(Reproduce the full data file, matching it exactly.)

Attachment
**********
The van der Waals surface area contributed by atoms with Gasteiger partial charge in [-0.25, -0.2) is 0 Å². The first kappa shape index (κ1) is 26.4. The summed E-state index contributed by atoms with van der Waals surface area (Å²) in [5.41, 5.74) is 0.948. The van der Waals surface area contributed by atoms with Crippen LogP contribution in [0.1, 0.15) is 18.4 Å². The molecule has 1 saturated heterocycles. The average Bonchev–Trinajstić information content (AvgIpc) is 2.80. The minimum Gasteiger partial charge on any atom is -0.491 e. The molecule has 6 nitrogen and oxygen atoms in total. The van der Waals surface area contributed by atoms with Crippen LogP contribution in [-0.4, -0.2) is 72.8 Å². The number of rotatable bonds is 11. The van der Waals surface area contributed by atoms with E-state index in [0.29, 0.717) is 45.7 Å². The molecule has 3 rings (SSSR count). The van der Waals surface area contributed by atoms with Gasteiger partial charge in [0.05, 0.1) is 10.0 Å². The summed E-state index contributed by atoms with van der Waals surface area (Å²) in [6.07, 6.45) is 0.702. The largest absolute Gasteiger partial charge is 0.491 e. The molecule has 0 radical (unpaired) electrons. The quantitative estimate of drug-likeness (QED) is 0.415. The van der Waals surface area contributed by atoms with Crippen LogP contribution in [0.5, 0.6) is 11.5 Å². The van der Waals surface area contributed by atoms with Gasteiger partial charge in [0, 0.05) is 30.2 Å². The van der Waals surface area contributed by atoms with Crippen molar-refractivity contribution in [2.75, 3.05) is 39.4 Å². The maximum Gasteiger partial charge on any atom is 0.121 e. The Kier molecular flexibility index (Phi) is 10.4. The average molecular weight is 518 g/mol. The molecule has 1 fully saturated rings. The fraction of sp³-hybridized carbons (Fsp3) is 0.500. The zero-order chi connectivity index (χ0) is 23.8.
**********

The van der Waals surface area contributed by atoms with Gasteiger partial charge in [-0.25, -0.2) is 0 Å². The first kappa shape index (κ1) is 26.4. The summed E-state index contributed by atoms with van der Waals surface area (Å²) in [5.41, 5.74) is 0.948. The van der Waals surface area contributed by atoms with Crippen LogP contribution in [0.1, 0.15) is 18.4 Å². The molecule has 1 saturated heterocycles. The average Bonchev–Trinajstić information content (AvgIpc) is 2.80. The minimum Gasteiger partial charge on any atom is -0.491 e. The molecule has 6 nitrogen and oxygen atoms in total. The van der Waals surface area contributed by atoms with Crippen LogP contribution in [-0.4, -0.2) is 72.8 Å². The number of rotatable bonds is 11. The van der Waals surface area contributed by atoms with E-state index in [0.29, 0.717) is 45.7 Å². The molecule has 3 rings (SSSR count). The van der Waals surface area contributed by atoms with Gasteiger partial charge in [0.05, 0.1) is 10.0 Å². The summed E-state index contributed by atoms with van der Waals surface area (Å²) in [6.07, 6.45) is 0.702. The largest absolute Gasteiger partial charge is 0.491 e. The molecule has 0 radical (unpaired) electrons. The quantitative estimate of drug-likeness (QED) is 0.415. The van der Waals surface area contributed by atoms with Crippen LogP contribution in [0.5, 0.6) is 11.5 Å². The van der Waals surface area contributed by atoms with Gasteiger partial charge in [0, 0.05) is 30.2 Å². The van der Waals surface area contributed by atoms with Crippen molar-refractivity contribution in [2.75, 3.05) is 39.4 Å². The maximum Gasteiger partial charge on any atom is 0.121 e. The Kier molecular flexibility index (Phi) is 10.4. The average molecular weight is 518 g/mol. The molecule has 1 fully saturated rings. The fraction of sp³-hybridized carbons (Fsp3) is 0.500. The zero-order chi connectivity index (χ0) is 23.8.